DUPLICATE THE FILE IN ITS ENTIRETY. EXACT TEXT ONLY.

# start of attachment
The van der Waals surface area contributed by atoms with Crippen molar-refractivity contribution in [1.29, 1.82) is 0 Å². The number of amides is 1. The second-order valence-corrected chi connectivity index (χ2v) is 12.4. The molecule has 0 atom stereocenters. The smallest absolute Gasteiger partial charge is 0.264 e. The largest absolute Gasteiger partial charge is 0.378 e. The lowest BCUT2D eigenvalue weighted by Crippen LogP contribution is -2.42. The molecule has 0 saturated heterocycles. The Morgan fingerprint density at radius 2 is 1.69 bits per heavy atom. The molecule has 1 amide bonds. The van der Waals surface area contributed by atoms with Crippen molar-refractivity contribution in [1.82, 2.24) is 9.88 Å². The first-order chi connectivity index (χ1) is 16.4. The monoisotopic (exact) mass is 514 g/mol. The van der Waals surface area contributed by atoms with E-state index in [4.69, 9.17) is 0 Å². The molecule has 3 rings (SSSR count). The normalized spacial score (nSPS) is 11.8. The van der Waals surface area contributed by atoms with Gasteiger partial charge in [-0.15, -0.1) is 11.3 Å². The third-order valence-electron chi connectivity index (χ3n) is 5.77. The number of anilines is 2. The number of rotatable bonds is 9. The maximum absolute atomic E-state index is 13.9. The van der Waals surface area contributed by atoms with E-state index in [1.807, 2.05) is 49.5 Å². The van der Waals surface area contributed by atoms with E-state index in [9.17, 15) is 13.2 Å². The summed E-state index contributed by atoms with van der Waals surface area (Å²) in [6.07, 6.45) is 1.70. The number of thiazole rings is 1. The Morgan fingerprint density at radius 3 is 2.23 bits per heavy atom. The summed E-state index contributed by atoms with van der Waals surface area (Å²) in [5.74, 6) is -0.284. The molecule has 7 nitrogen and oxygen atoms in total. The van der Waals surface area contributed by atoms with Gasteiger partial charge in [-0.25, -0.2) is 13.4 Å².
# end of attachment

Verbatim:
The van der Waals surface area contributed by atoms with Crippen molar-refractivity contribution in [1.29, 1.82) is 0 Å². The number of amides is 1. The second-order valence-corrected chi connectivity index (χ2v) is 12.4. The molecule has 0 atom stereocenters. The smallest absolute Gasteiger partial charge is 0.264 e. The largest absolute Gasteiger partial charge is 0.378 e. The lowest BCUT2D eigenvalue weighted by Crippen LogP contribution is -2.42. The molecule has 0 saturated heterocycles. The Morgan fingerprint density at radius 2 is 1.69 bits per heavy atom. The molecule has 1 amide bonds. The van der Waals surface area contributed by atoms with Crippen molar-refractivity contribution in [1.82, 2.24) is 9.88 Å². The first-order chi connectivity index (χ1) is 16.4. The monoisotopic (exact) mass is 514 g/mol. The van der Waals surface area contributed by atoms with E-state index in [4.69, 9.17) is 0 Å². The molecule has 3 rings (SSSR count). The normalized spacial score (nSPS) is 11.8. The van der Waals surface area contributed by atoms with Gasteiger partial charge in [-0.15, -0.1) is 11.3 Å². The third-order valence-electron chi connectivity index (χ3n) is 5.77. The number of anilines is 2. The number of rotatable bonds is 9. The maximum absolute atomic E-state index is 13.9. The van der Waals surface area contributed by atoms with E-state index in [1.807, 2.05) is 49.5 Å². The van der Waals surface area contributed by atoms with E-state index in [9.17, 15) is 13.2 Å². The summed E-state index contributed by atoms with van der Waals surface area (Å²) in [6.07, 6.45) is 1.70. The number of thiazole rings is 1. The Morgan fingerprint density at radius 3 is 2.23 bits per heavy atom. The summed E-state index contributed by atoms with van der Waals surface area (Å²) in [5.74, 6) is -0.284. The molecule has 7 nitrogen and oxygen atoms in total. The van der Waals surface area contributed by atoms with Gasteiger partial charge in [-0.25, -0.2) is 13.4 Å².